Moving Pictures
Nov 07, 2017, 07:02AM

Harry Nilsson’s Overlooked Masterpiece

Everything has a point.

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One of my favorite things to do as a child was go to Blockbuster to find new movies. Those were pre-Netflix days, so you had to leave your house and walk up and down the aisle to find movies to watch. In a way, it was a lot more exciting because every Blockbuster trip was an adventure.

One day I was walking through the children’s movie section when I came across The Point. My mother said, “Oh, you’d love this! It’s about a boy who gets bullied because he’s the only person in his town without a pointed head.” As a child with undiagnosed autism who was bullied relentlessly, I had self-esteem issues, so my mom thought the movie would help me out. Plus Ringo Starr narrated it, and that was a bonus. I put it in the VCR as soon as we got home. Within half an hour, I was in tears.

The story, written by musician Harry Nilsson (who also wrote the music), is about a boy named Oblio who’s the only person in the Land of Point born without a pointed head. After he defeats the Evil Count’s son in a game of triangle toss, Oblio’s charged with being pointless in the Land of Point, and is banished with his dog Arrow to the Pointless Forest. When the two arrive, though, they meet several strange characters such as the Pointed Man, the Rock Man, and the Three Fat Sisters who help Oblio realize you don’t have to have a literal “point” to have a point.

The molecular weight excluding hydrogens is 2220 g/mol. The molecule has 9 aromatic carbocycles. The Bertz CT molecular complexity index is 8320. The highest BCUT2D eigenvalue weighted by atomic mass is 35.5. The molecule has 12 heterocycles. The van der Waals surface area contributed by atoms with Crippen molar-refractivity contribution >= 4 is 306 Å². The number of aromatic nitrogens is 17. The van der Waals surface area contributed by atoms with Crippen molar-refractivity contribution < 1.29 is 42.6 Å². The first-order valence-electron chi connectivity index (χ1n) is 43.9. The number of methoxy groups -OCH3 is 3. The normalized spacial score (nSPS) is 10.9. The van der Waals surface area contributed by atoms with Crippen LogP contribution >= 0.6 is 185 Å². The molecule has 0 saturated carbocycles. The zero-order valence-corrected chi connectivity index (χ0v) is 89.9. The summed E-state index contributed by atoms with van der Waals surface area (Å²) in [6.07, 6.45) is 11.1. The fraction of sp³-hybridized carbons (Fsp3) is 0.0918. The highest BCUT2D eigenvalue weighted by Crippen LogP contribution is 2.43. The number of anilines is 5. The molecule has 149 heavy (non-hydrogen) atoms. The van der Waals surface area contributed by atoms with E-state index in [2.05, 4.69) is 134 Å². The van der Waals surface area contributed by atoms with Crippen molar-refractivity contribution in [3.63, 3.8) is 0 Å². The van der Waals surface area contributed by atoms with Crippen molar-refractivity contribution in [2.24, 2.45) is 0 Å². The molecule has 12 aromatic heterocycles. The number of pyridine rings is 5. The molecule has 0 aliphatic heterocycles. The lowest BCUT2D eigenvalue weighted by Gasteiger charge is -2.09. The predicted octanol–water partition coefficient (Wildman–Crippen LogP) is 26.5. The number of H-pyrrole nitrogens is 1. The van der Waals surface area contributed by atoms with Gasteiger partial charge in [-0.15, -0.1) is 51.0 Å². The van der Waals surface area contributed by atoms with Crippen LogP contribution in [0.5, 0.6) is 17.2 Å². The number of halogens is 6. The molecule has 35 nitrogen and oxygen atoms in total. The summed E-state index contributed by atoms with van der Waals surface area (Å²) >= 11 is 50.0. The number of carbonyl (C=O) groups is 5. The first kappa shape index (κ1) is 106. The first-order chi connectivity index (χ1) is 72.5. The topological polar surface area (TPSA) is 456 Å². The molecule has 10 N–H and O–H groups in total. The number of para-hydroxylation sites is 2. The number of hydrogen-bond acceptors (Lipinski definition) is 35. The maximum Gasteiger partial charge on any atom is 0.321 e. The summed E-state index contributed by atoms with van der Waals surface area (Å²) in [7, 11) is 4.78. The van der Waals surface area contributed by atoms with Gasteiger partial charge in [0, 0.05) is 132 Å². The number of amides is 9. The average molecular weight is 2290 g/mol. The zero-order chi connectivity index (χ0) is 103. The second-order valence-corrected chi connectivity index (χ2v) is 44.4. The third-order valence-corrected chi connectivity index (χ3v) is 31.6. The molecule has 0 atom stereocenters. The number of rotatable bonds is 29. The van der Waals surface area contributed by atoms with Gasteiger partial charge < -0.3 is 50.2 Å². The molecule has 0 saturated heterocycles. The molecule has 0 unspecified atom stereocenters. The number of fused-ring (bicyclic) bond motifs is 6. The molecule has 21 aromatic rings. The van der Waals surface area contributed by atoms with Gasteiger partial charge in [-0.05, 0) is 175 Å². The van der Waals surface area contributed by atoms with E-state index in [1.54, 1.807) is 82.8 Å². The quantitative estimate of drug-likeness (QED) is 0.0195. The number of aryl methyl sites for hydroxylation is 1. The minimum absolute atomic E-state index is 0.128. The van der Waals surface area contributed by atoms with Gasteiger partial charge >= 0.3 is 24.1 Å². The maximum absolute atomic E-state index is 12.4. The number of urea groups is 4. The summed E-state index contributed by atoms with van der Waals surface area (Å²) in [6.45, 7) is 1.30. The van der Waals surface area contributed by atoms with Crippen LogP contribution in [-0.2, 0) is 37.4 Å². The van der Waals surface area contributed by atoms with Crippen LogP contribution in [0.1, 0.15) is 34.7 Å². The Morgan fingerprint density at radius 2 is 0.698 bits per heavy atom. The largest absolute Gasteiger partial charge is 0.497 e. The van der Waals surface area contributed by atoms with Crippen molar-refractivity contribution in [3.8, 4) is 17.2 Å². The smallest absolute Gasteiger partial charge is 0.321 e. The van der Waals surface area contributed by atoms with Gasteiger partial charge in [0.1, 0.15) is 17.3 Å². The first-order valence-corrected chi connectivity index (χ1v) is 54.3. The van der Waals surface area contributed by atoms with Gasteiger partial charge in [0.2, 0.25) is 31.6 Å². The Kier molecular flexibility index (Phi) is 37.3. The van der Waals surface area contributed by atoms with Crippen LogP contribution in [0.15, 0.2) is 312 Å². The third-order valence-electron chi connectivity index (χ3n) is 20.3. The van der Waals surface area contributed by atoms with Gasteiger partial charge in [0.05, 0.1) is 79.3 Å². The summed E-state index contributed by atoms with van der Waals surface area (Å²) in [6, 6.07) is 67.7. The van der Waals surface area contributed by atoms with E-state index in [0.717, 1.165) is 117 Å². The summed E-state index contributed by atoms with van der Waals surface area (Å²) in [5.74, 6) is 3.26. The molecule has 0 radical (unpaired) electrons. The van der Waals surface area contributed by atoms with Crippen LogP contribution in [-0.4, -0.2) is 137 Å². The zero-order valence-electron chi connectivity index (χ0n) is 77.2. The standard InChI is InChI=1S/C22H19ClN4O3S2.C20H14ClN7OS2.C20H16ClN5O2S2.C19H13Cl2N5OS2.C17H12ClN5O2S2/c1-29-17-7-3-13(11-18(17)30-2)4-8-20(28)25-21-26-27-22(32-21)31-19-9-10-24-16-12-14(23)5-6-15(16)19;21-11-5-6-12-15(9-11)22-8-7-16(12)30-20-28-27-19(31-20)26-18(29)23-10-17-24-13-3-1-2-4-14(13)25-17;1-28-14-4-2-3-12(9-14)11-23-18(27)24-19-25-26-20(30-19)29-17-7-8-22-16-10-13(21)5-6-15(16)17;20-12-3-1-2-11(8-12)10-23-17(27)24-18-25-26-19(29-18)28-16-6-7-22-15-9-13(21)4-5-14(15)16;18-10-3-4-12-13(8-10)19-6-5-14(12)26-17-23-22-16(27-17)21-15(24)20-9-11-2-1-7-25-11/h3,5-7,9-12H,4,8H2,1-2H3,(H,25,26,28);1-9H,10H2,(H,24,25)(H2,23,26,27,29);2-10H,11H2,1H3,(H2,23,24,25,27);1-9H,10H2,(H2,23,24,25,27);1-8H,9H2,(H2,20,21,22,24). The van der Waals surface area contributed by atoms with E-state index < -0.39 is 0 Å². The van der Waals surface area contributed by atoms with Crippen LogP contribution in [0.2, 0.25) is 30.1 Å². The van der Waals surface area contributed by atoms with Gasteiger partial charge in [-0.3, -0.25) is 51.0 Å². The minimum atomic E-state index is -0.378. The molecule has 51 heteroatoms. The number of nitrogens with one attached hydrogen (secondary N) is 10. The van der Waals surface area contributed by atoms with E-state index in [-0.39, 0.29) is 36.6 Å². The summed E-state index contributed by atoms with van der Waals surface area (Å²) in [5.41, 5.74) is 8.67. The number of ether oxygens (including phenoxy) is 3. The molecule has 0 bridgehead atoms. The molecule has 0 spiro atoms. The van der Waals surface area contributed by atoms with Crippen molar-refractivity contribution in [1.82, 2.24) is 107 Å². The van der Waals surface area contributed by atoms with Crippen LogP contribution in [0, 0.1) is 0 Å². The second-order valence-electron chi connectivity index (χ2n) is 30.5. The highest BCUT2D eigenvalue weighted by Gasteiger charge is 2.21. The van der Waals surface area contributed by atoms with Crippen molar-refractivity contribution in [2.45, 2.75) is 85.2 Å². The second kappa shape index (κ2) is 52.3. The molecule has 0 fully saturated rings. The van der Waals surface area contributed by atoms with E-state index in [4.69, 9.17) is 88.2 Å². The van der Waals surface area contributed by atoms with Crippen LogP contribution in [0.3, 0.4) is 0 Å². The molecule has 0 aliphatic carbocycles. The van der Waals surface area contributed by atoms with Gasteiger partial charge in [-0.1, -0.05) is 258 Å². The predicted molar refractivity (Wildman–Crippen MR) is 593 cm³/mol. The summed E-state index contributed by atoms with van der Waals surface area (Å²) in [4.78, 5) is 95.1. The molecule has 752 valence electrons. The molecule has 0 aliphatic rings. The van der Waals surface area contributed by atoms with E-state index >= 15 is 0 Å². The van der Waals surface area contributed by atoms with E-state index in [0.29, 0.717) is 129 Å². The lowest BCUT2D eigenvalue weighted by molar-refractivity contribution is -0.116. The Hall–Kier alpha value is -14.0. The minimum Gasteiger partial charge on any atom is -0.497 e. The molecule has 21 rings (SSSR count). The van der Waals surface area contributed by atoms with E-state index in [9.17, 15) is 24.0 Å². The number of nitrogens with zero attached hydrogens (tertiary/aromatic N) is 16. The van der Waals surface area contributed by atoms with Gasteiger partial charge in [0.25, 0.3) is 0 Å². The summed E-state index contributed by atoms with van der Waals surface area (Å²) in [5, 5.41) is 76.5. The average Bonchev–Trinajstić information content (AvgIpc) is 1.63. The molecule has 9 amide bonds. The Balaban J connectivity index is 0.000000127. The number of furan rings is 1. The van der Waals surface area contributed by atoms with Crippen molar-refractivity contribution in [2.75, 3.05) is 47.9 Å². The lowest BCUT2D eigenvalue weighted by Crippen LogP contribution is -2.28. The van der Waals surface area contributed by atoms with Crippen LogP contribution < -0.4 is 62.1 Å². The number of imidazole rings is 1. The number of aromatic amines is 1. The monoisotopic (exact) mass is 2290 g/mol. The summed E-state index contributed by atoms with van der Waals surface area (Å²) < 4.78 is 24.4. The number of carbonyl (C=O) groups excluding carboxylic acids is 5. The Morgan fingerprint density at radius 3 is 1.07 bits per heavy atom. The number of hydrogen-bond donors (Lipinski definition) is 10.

The movie frequently breaks from the plot for musical numbers such as “Are You Sleeping,” “Think about Your Troubles,” and, most famously, “Me and My Arrow.” I didn’t know anything about Nilsson at the time, so this was my first introduction. While the songs were great, what really grabbed my attention was the story. Whether it’s because of the color of your skin, sexual orientation, gender identity, or disability, Oblio represents all of us who face alienation and isolation from others because we don’t fit into society’s definition of “normal.” Yet at the end of his journey through the Pointless Forest, he realizes that everything does have a point, including himself. “If everything has a point,” he says to the Count at the end, “then I must have one, too.” This is Nilsson saying, “Hey, you’re not a freak. You matter.”

Yet whenever I mention The Point to my friends, hardly anyone has even heard of it. Sure, they know Nilsson’s big hits like “Everybody’s Talking,” “Without You,” and “Coconut,” but when I start singing “Me and My Arrow,” they look at me funny. With someone as renowned as Nilsson, surely more people would mention The Point along with his wide array of musical accomplishments. It remains a hidden nugget within his own back catalog, and it’s a shame because whether you’re a Nilsson fan or not, The Point is a wonderful story with a timeless message. 


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